Bush Should Triple His Tax Cuts

Wynne Godley

The US president is right to relax fiscal policy but his plans are not aggressive enough to avoid recession, says Wynne Godley George W. Bush, the US president, may eventually have to propose tax cuts or public expenditure increases far larger than those he has in mind. The reason is simple: the medium-term outlook for the US economy could be much more depressed than most economists now expect. For some years it has been fashionable, when discussing macroeconomic policy, to concentrate almost entirely on supply-side factors. The outstanding achievements of the US with respect to innovation and productivity seem to have led people to suppose that demand can be ignored. Indeed, Edmund Phelps wrote last year that the US experience could not have been caused by demand expansion and concluded that growth had  become "structural" (Financial Times, August 9 2000). 

Yet aggregate demand obviously has risen in the US and the motor driving it has been both unique and unsustainable. During the 45-year period between 1952 and 1997, total private expenditure was almost always below disposable income. In the third quarter of 2000, it exceeded income by 8 per cent. This excess was possible only because the private sector had been realizing assets and borrowing on an increasing scale; the indebtedness of the personal sector reached 1.1 times its annual flow of disposable income - a record - while debt of the private sector as a whole reached 1.7 times disposable income - another record. 

It is often pointed out that the huge increase in asset prices has put household balance sheets in a strong position despite the increase in debt. But debts have to be serviced with cash and this sets a ceiling on the extent to which they can prudently be incurred. In addition, businesses have become increasingly indebted: their investment has been growing in excess of internally generated funds, yet they have simultaneously been net purchasers of equity. 

Recent levels of private expenditure relative to income cannot be sustained unless the flow of net lending continues on at least its recent scale, requiring a further rapid increase in indebtedness. The daunting implication is that aggregate demand will fall if the growth of debt merely slows. If the level of indebtedness were to fall, implying that debts were in fact being repaid, the effect on aggregate demand would be even larger. This "hard landing" scenario has nothing to do with the problems that would be created by a traditional end-of-cycle inflation surge, which obsessed many Wall Street economists as recently as last summer.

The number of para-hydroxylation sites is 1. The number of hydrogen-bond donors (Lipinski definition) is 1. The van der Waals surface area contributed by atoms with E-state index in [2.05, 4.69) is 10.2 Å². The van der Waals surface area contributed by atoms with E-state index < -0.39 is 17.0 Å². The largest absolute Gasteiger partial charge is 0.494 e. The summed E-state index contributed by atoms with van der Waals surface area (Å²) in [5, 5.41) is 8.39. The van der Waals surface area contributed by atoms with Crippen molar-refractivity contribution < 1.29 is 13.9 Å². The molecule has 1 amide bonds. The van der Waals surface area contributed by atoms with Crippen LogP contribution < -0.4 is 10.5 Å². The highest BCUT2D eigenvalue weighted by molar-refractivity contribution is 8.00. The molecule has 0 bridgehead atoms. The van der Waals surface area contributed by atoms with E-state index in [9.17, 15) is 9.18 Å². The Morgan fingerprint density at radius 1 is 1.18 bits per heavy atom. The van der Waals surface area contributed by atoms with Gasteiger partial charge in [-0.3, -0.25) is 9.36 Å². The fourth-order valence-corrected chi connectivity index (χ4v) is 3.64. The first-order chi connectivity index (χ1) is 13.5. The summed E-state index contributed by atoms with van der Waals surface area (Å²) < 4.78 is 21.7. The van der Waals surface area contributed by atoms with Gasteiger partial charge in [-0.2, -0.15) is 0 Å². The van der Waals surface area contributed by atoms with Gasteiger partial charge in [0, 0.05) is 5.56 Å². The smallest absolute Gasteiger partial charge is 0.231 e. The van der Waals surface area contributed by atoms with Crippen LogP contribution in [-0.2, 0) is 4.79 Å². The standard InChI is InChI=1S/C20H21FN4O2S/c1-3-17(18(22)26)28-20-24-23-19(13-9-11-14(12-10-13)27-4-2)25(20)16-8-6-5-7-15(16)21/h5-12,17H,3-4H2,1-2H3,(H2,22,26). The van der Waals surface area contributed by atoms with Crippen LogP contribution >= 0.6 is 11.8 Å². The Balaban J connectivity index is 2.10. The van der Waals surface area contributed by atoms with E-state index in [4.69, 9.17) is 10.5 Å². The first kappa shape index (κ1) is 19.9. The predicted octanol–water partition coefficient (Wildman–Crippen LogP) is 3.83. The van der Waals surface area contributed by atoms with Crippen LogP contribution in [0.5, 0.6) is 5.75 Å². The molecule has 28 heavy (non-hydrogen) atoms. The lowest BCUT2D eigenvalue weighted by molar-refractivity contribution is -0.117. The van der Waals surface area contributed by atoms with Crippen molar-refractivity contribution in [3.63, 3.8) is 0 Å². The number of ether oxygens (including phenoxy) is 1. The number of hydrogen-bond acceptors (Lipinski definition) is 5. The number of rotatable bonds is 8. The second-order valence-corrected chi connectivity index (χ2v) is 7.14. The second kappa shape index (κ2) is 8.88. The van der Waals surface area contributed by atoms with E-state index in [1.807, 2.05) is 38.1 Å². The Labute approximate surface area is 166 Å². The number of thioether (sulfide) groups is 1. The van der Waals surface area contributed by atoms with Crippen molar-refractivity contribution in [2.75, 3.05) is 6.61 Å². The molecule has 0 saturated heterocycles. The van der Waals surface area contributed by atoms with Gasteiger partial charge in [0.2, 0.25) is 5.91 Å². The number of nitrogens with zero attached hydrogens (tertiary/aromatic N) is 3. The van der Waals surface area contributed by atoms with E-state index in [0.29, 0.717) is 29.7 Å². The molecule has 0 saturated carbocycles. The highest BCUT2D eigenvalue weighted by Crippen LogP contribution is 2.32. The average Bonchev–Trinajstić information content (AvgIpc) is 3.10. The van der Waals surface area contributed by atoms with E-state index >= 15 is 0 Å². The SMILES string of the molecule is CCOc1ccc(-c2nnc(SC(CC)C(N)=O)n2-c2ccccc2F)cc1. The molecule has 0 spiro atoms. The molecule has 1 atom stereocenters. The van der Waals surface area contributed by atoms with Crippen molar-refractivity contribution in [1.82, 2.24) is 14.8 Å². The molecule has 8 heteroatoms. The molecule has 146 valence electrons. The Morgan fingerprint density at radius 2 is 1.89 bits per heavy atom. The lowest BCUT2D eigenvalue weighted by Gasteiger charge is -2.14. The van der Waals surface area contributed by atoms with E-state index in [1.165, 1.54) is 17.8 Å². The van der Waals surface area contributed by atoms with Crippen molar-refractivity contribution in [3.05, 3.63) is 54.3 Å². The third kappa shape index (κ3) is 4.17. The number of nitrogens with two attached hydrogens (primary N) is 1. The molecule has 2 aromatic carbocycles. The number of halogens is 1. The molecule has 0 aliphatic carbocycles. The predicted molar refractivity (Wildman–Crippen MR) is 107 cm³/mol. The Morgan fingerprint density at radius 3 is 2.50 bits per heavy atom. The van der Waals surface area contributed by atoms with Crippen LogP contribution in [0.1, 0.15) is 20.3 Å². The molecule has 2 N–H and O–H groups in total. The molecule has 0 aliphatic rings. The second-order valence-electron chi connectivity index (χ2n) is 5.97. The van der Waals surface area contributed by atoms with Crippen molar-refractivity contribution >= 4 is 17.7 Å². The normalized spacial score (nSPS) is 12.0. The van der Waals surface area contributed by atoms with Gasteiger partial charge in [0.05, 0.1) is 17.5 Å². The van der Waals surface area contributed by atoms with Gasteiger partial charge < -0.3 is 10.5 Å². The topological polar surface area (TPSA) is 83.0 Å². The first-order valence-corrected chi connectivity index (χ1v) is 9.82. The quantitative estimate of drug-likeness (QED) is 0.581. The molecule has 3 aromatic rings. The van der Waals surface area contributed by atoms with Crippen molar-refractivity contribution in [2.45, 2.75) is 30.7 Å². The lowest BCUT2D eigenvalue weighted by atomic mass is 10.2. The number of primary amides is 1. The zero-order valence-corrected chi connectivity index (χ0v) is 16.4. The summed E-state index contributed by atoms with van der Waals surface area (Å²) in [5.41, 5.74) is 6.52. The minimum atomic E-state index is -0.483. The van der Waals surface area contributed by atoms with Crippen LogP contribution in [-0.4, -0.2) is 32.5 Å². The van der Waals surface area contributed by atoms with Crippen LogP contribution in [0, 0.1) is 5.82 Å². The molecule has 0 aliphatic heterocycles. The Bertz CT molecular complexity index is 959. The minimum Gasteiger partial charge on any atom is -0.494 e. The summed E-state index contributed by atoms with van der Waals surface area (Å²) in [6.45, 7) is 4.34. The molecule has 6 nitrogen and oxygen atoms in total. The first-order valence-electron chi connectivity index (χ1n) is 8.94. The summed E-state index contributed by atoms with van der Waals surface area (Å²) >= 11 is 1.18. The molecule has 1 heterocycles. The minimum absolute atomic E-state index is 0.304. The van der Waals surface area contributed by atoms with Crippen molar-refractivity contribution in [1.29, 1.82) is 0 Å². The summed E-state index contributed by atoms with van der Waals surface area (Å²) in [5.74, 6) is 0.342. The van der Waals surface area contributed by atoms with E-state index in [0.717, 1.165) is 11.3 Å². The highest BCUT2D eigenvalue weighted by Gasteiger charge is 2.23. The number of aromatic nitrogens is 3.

There are now clear signs that the limits to business sector borrowing are being reached, while the fall in stock prices and the decline in consumer confidence make it unlikely that lending to the household sector will be sustained at recent levels far into the future. 

The present situation in the US has close parallels with what happened in Britain 12 years ago. Then, similar claims were made that a new era had dawned as a result of Margaret Thatcher's supply-side reforms. But aggregate demand then was powered by an expansion of net lending, just as the US miracle has been. Moreover, at its peak - the first quarter of 1989 - the UK's private sector deficit expressed as a percentage of gross domestic product was almost exactly the same as that reached in the US during the third quarter of 2000. In the subsequent two years, as the UK's private deficit fell to zero, GDP fell absolutely and unemployment rose by about three percentage points. 

One does not need an econometric model to conclude that a similar rise in US private net saving could result in a recession of comparable magnitude; it would imply a fall of 8 per cent in total private expenditure relative to income as well as a shift of the budget back into deficit and a large improvement in the balance of payments. The implications for the rest of the world would be serious. 

The Federal Reserve's recent decision to lower interest rates by half a percentage point was possible because inflation is still not a concern, as it was in the UK 12 years ago. Yet monetary policy alone cannot do the trick. True, the cut in interest rates backed up by subsequent cuts could stem the fall in asset prices and relieve the burden of interest payments. But cutting rates could reverse a deceleration in aggregate demand only by re-establishing the asset price and credit boom. Such measures would merely postpone the day of reckoning. 

The only effective antidote to a shock caused by a reversion of private net saving would be a significant fiscal relaxation. The fact that fiscal policy cannot be used to counteract short-term fluctuations in the economy - in the way most people advocated in the 1960s - does not mean that the fiscal stance should not be relaxed if it gets too tight in the medium term. 

Mr. Bush is looking for a tax cut worth about 1.5 per cent of GDP spread over 10 years. The shortfall in domestic demand could rise to 5 or 6per cent of GDP. Mr. Bush should, therefore, be thinking of numbers about three times bigger than those he is now proposing.


 Financial Times Published: January 21 2001 20:07GMT